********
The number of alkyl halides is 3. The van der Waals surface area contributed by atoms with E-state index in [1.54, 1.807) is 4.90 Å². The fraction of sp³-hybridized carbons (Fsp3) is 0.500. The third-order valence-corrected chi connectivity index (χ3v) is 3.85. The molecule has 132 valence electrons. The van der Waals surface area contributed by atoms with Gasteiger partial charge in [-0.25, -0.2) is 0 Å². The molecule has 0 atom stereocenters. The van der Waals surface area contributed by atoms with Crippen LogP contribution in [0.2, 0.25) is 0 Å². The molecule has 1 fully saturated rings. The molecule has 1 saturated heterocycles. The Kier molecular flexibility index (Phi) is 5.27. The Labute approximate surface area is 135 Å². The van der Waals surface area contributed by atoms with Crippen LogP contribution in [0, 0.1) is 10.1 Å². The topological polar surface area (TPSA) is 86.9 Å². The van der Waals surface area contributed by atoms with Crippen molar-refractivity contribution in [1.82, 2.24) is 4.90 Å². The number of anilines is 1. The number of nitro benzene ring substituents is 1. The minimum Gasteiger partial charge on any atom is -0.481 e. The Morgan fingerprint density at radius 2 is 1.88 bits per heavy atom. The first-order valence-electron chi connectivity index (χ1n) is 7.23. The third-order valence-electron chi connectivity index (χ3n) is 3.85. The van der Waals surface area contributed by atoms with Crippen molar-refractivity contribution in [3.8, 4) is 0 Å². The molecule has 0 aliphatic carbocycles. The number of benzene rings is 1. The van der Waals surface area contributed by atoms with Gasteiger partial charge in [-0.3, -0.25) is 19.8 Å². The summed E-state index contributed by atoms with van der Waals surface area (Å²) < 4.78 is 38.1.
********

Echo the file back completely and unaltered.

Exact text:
The number of alkyl halides is 3. The van der Waals surface area contributed by atoms with E-state index in [1.54, 1.807) is 4.90 Å². The fraction of sp³-hybridized carbons (Fsp3) is 0.500. The third-order valence-corrected chi connectivity index (χ3v) is 3.85. The molecule has 132 valence electrons. The van der Waals surface area contributed by atoms with Gasteiger partial charge in [-0.25, -0.2) is 0 Å². The molecule has 0 atom stereocenters. The van der Waals surface area contributed by atoms with Crippen LogP contribution in [0.2, 0.25) is 0 Å². The molecule has 1 fully saturated rings. The molecule has 1 saturated heterocycles. The Kier molecular flexibility index (Phi) is 5.27. The Labute approximate surface area is 135 Å². The van der Waals surface area contributed by atoms with Crippen LogP contribution in [0, 0.1) is 10.1 Å². The topological polar surface area (TPSA) is 86.9 Å². The van der Waals surface area contributed by atoms with Crippen molar-refractivity contribution in [1.82, 2.24) is 4.90 Å². The number of anilines is 1. The number of nitro benzene ring substituents is 1. The minimum Gasteiger partial charge on any atom is -0.481 e. The Morgan fingerprint density at radius 2 is 1.88 bits per heavy atom. The first-order valence-electron chi connectivity index (χ1n) is 7.23. The third-order valence-electron chi connectivity index (χ3n) is 3.85. The van der Waals surface area contributed by atoms with Crippen molar-refractivity contribution in [3.8, 4) is 0 Å². The molecule has 0 aliphatic carbocycles. The number of benzene rings is 1. The van der Waals surface area contributed by atoms with Gasteiger partial charge in [-0.3, -0.25) is 19.8 Å². The summed E-state index contributed by atoms with van der Waals surface area (Å²) < 4.78 is 38.1.